Netflix's New Downloads: Sealing the Coffin on Cable and Satellite Providers?

 |  Includes: CMCSA, NFLX, T
by: Thomas Hawk

Last June I wrote a shot post called, "Is No TV the Trend of the Future," after reading something about this over at aTypical Joe. I watch very little TV anymore myself and were it not for my wife (who watches more than I do), I would have canceled that $90 a month DirecTV (DTV) albatross that hangs around my neck months ago.

I watch very little TV anymore because I now live in a world with Zooomr and Flickr and YouTube and blogging and digital photography and Twitter and Digg and Techmeme and Pandora and Technorati and so many other interesting places where I'm hanging out and consuming content that is not offered to me by DirecTV. Call it the long tail, call it niche content. They created an awards night called the Vloggies last year. Etc. Etc.

But the truth is that while I can survive on niche content alone myself, most of the rest of the world can't. Heck, even I have to sometimes watch the Sopranos and Six Feet Under and essentially other TV that only HBO seems to be producing. I also like the occasional movie. I finally got around to seeing Million Dollar Baby and Brokeback Mountain this month. Two movies I'd heartily recommend.

Filling the Instant Gratification Void

Which is where Netflix (NASDAQ:NFLX) may be coming in to fill the void and eventually give people the tool that they need to shut down that monthly cash outflow going to the cable or satellite providers once and for all. By announcing instant streaming movies (combined with their already great mail DVD service), Netflix is filling a void with our need for the instant gratification of content. Just like TV. Turn it on. Turn it off. Now.

It only works on a PC, of course, and relies on Microsoft (NASDAQ:MSFT) Windows DRM... but then again, isn't it convenient that all those XBoxes already in your living room can stream this content from, yep, you guessed it, a new Vista Media Center PC in your den. You know you are going to break down and buy one eventually.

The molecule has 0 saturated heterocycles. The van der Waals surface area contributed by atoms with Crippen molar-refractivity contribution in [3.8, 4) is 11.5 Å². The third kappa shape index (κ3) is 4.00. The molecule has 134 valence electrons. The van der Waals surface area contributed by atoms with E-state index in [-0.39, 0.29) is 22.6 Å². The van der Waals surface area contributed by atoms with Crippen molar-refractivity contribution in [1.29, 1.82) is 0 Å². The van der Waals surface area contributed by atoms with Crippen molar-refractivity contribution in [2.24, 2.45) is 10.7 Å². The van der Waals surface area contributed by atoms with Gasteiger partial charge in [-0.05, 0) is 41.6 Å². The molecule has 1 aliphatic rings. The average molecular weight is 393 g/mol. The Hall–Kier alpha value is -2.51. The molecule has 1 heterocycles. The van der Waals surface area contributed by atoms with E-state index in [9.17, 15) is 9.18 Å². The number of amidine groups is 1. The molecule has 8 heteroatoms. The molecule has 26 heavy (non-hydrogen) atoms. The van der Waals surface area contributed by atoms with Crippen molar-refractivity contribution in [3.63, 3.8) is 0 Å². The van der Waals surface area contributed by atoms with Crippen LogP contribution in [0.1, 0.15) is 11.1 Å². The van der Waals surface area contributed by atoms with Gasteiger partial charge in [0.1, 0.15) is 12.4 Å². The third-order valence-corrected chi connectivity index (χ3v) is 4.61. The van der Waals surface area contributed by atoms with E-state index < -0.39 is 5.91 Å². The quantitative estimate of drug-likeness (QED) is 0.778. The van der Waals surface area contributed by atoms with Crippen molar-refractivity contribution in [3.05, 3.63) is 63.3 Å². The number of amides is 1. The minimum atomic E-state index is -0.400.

So although this "No TV" trend of the future thought is still incubating, you have to ask yourself if with this kind of service from Netflix, combined with better filtered and recommended YouTube clips etc. from services like CozmoTV, combined with an easier path for niche content to make it to your living room through your XBox360, combined with rich free OTA network HDTV signals that your Media Center PC in the den is recording, with all this, do you really need Comcast (NASDAQ:CMCSA) or DirecTV in your life anymore?

Apple (NASDAQ:AAPL) seems to be left out in the cold here on this one, at least for now. Mac users eventually get their turn too, though, as we've seen with the announcement of the *finally* it's here release of TiVo2Go for the Mac recently. I'm not sure if Parallels will work or not with this service for the Mac user, which could be another option. It still needs to make it to your TV though, and I guess that's where the $299 iTV comes in. Of course Jobs would rather sell you his movie downloads than have you use Netflix's, or maybe he doesn't care, and like the iPod, the downloads are really meaningless and it's all about the hardware.

Unanswered Questions

There are things that I do not know yet about this new offering from Netflix to determine whether it's any good or not. The number one thing, of course, is the quality of the streaming movies. I'm surprised that in an entire article about this new service, the New York Times did not think it necessary to talk about the quality of the streaming video. Is it high def? Almost high def? 720p? remote_tvOr is it the same weak sauce standard def content that MovieLink and CinemaNow have been peddling?

Davis Freeberg, my trusty sidekick with a TV fetish and a bad gambling habit, loves his Netflix. He's a power user, and he recently worried out loud about the fact that the post office was going to be closed to recognize the passing of former President Gerald Ford, because of what that might mean about getting his movies. He also mentioned that it would mean one more day of profits for Netflix, and every day counts. Once this thing launches I worry that he may never leave his apartment at all, for real this time. At least it's limited to 18 hours a month though to start. Somehow I imagine Davis will be putting this one to the test.

Check out a demo of the new Netflix service over at the best Netflix blog on the internet, Mike K's Hacking Netflix.

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